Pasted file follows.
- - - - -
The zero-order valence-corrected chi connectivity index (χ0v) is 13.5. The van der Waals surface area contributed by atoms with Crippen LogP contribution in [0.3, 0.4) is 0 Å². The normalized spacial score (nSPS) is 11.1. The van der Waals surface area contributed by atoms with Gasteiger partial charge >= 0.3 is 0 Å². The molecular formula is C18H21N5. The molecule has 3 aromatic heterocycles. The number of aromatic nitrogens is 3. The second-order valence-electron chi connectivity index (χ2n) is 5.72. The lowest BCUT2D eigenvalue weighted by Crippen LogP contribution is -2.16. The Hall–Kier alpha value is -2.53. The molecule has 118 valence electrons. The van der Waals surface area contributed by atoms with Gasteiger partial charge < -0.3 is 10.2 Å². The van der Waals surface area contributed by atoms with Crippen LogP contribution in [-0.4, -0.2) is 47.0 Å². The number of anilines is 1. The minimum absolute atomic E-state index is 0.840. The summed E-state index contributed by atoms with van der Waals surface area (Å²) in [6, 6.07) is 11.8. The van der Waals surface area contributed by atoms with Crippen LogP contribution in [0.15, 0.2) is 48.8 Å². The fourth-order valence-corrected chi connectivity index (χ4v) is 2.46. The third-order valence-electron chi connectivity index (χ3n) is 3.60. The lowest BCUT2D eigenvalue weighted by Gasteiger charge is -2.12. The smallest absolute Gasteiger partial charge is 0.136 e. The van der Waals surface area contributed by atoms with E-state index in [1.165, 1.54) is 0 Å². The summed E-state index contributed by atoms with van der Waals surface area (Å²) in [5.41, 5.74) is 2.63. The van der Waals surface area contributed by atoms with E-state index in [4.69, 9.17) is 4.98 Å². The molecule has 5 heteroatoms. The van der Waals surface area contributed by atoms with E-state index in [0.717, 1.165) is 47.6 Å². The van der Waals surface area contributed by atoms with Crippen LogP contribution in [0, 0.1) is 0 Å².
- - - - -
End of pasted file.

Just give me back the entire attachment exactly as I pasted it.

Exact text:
The zero-order valence-corrected chi connectivity index (χ0v) is 13.5. The van der Waals surface area contributed by atoms with Crippen LogP contribution in [0.3, 0.4) is 0 Å². The normalized spacial score (nSPS) is 11.1. The van der Waals surface area contributed by atoms with Gasteiger partial charge >= 0.3 is 0 Å². The molecular formula is C18H21N5. The molecule has 3 aromatic heterocycles. The number of aromatic nitrogens is 3. The second-order valence-electron chi connectivity index (χ2n) is 5.72. The lowest BCUT2D eigenvalue weighted by Crippen LogP contribution is -2.16. The Hall–Kier alpha value is -2.53. The molecule has 118 valence electrons. The van der Waals surface area contributed by atoms with Gasteiger partial charge < -0.3 is 10.2 Å². The van der Waals surface area contributed by atoms with Crippen LogP contribution in [-0.4, -0.2) is 47.0 Å². The number of anilines is 1. The minimum absolute atomic E-state index is 0.840. The summed E-state index contributed by atoms with van der Waals surface area (Å²) in [6, 6.07) is 11.8. The van der Waals surface area contributed by atoms with Crippen LogP contribution in [0.15, 0.2) is 48.8 Å². The fourth-order valence-corrected chi connectivity index (χ4v) is 2.46. The third-order valence-electron chi connectivity index (χ3n) is 3.60. The lowest BCUT2D eigenvalue weighted by Gasteiger charge is -2.12. The smallest absolute Gasteiger partial charge is 0.136 e. The van der Waals surface area contributed by atoms with E-state index in [1.165, 1.54) is 0 Å². The summed E-state index contributed by atoms with van der Waals surface area (Å²) in [5.41, 5.74) is 2.63. The van der Waals surface area contributed by atoms with E-state index in [4.69, 9.17) is 4.98 Å². The molecule has 5 heteroatoms. The van der Waals surface area contributed by atoms with E-state index in [0.717, 1.165) is 47.6 Å². The van der Waals surface area contributed by atoms with Crippen LogP contribution in [0, 0.1) is 0 Å².